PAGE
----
When people said the Palin-palooza was all just so much sexism, they were only sort of correct: After all, any woman knows it costs us way more just to dry-clean the clothes we already do have than any man would willingly spend on his grooming—John Edwards and his $400 Fekkai notwithstanding. But no one would have cared about those really quite gorgeous Oscar de la Renta suits if it weren’t for the perils of Palin all over the place: She was in over her head, being offered a job she wasn’t ready for by a presidential candidate who had missed his own moment in 2000 and was now in need of some cool Wasilla steam. Despite the misguided decision to include Palin on the ticket, McCain may have done the Republicans a favor: He pushed the party ahead into the future, he imagined the next generation of leadership, and if he had chosen the already acknowledged Gov. Tim Pawlenty or the also-ran Mitt Romney, there would be nothing new out there from that tired old party.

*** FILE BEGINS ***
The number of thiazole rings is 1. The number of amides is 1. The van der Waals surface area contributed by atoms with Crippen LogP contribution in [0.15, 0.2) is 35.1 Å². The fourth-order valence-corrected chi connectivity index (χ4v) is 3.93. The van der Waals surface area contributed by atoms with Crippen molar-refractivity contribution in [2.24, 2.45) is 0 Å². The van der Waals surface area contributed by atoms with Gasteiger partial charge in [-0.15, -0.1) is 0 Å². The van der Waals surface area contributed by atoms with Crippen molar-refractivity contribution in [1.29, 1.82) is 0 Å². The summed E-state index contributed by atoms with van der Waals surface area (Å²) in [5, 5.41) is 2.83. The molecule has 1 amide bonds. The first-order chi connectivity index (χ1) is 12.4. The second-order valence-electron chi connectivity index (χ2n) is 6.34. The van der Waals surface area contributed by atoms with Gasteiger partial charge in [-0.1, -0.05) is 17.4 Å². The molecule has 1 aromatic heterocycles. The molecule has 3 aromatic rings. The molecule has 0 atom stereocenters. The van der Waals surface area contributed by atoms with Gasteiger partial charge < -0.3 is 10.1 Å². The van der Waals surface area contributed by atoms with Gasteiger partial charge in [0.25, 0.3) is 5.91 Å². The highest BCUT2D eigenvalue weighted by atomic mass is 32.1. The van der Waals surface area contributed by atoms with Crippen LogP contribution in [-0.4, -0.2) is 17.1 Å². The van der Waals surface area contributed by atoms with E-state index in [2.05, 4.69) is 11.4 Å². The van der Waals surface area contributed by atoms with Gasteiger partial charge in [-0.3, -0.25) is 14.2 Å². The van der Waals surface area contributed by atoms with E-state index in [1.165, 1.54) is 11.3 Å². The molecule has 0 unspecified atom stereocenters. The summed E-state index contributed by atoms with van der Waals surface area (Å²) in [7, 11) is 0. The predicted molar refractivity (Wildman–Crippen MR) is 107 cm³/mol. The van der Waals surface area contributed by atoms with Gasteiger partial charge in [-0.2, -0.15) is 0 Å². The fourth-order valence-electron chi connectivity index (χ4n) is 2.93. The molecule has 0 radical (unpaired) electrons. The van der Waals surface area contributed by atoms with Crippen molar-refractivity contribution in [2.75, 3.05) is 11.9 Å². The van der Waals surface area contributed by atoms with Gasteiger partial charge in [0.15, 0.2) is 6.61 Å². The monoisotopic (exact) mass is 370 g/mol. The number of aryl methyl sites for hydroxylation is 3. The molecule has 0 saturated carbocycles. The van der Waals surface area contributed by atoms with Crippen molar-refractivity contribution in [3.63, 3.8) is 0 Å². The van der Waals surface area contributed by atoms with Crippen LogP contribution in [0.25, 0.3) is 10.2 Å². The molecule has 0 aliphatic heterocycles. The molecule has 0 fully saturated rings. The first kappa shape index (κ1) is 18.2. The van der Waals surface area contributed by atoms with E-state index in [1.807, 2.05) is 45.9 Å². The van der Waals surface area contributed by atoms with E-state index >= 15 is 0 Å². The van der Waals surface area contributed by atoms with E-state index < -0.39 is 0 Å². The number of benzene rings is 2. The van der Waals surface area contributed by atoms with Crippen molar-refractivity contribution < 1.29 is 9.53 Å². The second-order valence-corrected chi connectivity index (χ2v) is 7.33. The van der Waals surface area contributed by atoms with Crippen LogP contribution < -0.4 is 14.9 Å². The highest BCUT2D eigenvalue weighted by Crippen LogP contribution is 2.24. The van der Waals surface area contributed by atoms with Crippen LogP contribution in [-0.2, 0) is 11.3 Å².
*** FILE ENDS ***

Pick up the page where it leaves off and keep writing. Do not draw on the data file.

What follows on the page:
But perhaps the real problem is simply that the women who catch our attention in the policy arena tend to feel like novelty acts, pop idols who came from out of nowhere, who didn’t work the workaday ranks of their male competitors. This is, of course, the precise criticism that’s being leveled at Caroline Kennedy these days, and the dismissive greeting she’s received from so many in the press is being likened to the Palin experience. Now, of course, about the only thing these two women have in common is that they are two women—not nothing in a man’s world—but to say sexism is the issue is an insult to sexism. If Sarah Palin was the sole occupant of the Venn diagram of those smart enough to be governor of Alaska and dumb enough to be vice president, Caroline Kennedy is not even on the chart.